There's a fine line between "there's nothing to worry about" and "we've discovered a critical bug."
The burning bug sounds like an STI, and works kind of like one too.
What starts off as a good time - getting XMR deposited into a wallet - turns into a nightmare when the recipient is left with an unshakeable case of the burning bug, which functionally takes the form of unspendable funds. It's been observed in the wild as a hypothetical illness, but so far there are no confirmed cases of human transmission.
But rather than wait until there is, Monero developers have gone ahead and vaccinated it out of existence, just to really stretch the analogy to breaking point.
In more literal terms:
- A theoretical burning bug attack was described well over a year ago. It was widely dismissed as being too impractical to be a cause for concern.
- 9 days ago, at the time of writing, someone re-discovered the burning bug, and Reddit user s_c_m_l accidentally worked it into a practical attack with a hypothetical question.
- Monero developers said "actually, yeah" and patched the bug out of existence.
Anatomy of the burning bug
The attack itself hinges on an anomaly in Monero's stealth addresses, in which multiple transactions of the exact same amount will get assigned the same key image. These will functionally mean the transactions are identified by the network as the exact same transactions, which would be interpreted and blocked as an attempted double spend attack. All but one of those transactions will be deemed invalid, and the coins "burnt." Hence the name burning bug.
By itself the attack is just a way for a suitably motivated person to destroy their own money.
The actually quite straightforward twist is what happens when someone carries out the attack after sending the funds to an exchange's wallet and selling the burnt coins. It doesn't actually gain the attacker anything, and in fact comes at a cost, but the cost was relatively low making it a potential attack vector for someone who wants to economically attack an exchange by destroying their money, even at no personal gain.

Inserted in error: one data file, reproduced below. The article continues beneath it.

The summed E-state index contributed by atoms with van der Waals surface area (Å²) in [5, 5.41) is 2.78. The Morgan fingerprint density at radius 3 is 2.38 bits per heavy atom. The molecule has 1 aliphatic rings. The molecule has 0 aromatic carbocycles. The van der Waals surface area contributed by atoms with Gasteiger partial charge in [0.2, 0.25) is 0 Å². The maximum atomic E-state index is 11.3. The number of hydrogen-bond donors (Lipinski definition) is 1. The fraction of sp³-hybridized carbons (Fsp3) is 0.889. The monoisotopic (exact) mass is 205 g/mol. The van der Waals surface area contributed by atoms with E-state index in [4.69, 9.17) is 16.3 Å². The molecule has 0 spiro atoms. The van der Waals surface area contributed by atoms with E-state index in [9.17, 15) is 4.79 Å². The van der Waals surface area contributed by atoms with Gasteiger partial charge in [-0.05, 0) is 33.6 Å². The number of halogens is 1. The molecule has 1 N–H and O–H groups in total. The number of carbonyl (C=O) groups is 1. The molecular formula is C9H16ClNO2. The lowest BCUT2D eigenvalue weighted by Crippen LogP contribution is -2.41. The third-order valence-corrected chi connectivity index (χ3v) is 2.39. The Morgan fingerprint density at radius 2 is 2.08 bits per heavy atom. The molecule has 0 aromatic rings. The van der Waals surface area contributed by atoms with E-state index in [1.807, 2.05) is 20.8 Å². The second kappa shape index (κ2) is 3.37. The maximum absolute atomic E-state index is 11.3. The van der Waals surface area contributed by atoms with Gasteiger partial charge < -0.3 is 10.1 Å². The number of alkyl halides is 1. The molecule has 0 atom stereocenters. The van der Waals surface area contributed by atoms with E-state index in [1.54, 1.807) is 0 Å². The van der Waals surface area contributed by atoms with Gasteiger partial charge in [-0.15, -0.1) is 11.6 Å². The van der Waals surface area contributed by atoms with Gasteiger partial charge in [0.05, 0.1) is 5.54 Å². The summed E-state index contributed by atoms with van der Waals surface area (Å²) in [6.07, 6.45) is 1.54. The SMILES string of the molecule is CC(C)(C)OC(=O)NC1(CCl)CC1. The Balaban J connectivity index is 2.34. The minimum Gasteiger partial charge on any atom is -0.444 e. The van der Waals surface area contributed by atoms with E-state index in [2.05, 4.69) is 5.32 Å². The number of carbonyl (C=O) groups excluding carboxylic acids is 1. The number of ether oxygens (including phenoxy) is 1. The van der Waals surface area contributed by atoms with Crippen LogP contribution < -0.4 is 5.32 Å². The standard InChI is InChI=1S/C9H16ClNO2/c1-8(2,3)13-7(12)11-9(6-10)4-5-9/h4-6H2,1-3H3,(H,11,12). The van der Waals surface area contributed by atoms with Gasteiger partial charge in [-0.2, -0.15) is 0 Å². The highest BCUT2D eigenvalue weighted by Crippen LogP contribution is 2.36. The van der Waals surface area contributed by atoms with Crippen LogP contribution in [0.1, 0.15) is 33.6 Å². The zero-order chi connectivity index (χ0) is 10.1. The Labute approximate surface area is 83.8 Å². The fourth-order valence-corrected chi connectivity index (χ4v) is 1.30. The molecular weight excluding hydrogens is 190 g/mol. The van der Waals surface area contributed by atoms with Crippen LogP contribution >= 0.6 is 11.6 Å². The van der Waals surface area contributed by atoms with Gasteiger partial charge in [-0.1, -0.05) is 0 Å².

"Practically speaking this bug is exploited as follows," Monero developer dEBRUYNE explains. "An attacker first generates a random private transaction key. Thereafter, they modify the code to merely use this particular private transaction key, which ensures multiple transactions to the same public address (e.g. an exchange's hot wallet) are sent to the same stealth address."
"Subsequently, they send, say, a thousand transactions of 1 XMR to an exchange. Because the exchange's wallet does not warn for this particular abnormality (i.e. funds being received on the same stealth address), the exchange will, as usual, credit the attacker with 1000 XMR. The attacker then sells his XMR for BTC and lastly withdraws this BTC. The result of the hacker's action(s) is that the exchange is left with 999 unspendable / burnt outputs of 1 XMR."
"Fortunately, the bug did not affect the protocol and thus the coin supply was not affected."
To roll out the patch as quickly as possible, the developers notified all exchanges they were in contact with and send out an email to those on the Monero mailing list.
"This event is again an effective reminder that cryptocurrency and the corresponding software are still in its infancy and thus quite prone to (critical) bugs," said the Monero announcement.
It seems unfortunate that even though the bug has been known for over a year, it's only recently that someone actually thought about it one step further. The leap from hypothetical useless vulnerability to practical attack was tiny, and seems like it should have been a bit more obvious.
But things are always more obvious in hindsight. Plus, plenty of exchanges have listed Monero over the years, and despite being the ones predominantly at risk, it seems none of them independently discovered it either.